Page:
This study examined amyloid-β (Aβ) deposition in 190 nondemented subjects aged ≥82 years to determine the proportion of Aβ-positive scans and associations with cognition, apolipoprotein E (APOE) status, brain volume, and Ginkgo biloba (Gb) treatment.


Subjects who agreed to participate had a brain magnetic resonance imaging and positron emission tomography scan with 11C-labeled Pittsburgh compound B (PiB) following completion of a Gb treatment clinical trial. The youngest subject in this imaging study was 82 years, and the mean age of the subjects was 85.5 years at the time of the scans; 152 (80%) were cognitively normal, and 38 (20%) were diagnosed with mild cognitive impairment (MCI) at the time of the PiB study.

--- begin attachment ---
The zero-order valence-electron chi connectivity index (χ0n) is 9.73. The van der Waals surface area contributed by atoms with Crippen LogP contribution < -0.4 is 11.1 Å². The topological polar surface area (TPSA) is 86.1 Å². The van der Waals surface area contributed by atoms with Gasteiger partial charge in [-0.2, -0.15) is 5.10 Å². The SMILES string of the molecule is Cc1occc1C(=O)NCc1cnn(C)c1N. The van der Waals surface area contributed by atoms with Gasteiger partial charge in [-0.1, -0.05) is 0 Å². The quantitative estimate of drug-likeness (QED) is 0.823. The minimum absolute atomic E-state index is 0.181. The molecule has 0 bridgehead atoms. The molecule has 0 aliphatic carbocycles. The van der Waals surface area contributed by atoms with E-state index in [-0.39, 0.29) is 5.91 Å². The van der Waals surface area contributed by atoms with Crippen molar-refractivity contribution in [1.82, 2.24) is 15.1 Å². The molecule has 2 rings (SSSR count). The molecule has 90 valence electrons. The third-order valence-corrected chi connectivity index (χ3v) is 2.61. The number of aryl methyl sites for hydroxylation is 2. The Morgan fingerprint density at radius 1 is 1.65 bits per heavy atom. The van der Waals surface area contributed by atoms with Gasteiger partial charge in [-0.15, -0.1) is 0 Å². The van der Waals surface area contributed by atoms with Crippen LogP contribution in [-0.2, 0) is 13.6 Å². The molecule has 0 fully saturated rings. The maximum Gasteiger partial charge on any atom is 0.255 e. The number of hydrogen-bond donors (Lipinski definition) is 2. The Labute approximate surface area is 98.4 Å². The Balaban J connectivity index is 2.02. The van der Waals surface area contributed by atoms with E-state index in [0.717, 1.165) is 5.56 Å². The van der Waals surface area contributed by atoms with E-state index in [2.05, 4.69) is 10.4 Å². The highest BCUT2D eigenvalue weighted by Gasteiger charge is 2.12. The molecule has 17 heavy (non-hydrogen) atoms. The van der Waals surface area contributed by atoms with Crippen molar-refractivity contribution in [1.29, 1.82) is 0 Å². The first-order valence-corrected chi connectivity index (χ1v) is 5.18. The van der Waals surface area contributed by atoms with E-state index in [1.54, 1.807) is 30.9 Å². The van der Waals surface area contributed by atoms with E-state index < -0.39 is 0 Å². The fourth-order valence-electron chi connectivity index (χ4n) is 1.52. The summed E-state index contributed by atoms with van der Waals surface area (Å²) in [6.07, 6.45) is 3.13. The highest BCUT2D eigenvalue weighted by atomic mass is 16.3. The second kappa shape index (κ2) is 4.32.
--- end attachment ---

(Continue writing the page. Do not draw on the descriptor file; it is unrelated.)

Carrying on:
A high proportion of the cognitively normal subjects (51%) and MCI subjects (68%) were PiB-positive. The APOE*4 allele was more prevalent in PiB-positive than in PiB-negative subjects (30% vs 6%). Measures of memory, language, and attentional functions were worse in PiB-positive than in PiB-negative subjects, when both normal and MCI cases were analyzed together; however, no significant associations were observed within either normal or MCI subject groups alone. There was no relationship between Gb treatment and Aβ deposition as determined by PiB.


The data revealed a 55% prevalence of PiB positivity in nondemented subjects age >80 years and 85% PiB positivity in the APOE*4 nondemented elderly subjects. The findings also showed that long-term exposure to Gb did not affect the prevalence of cerebral Aβ deposition. ANN NEUROL 2013;73:751–761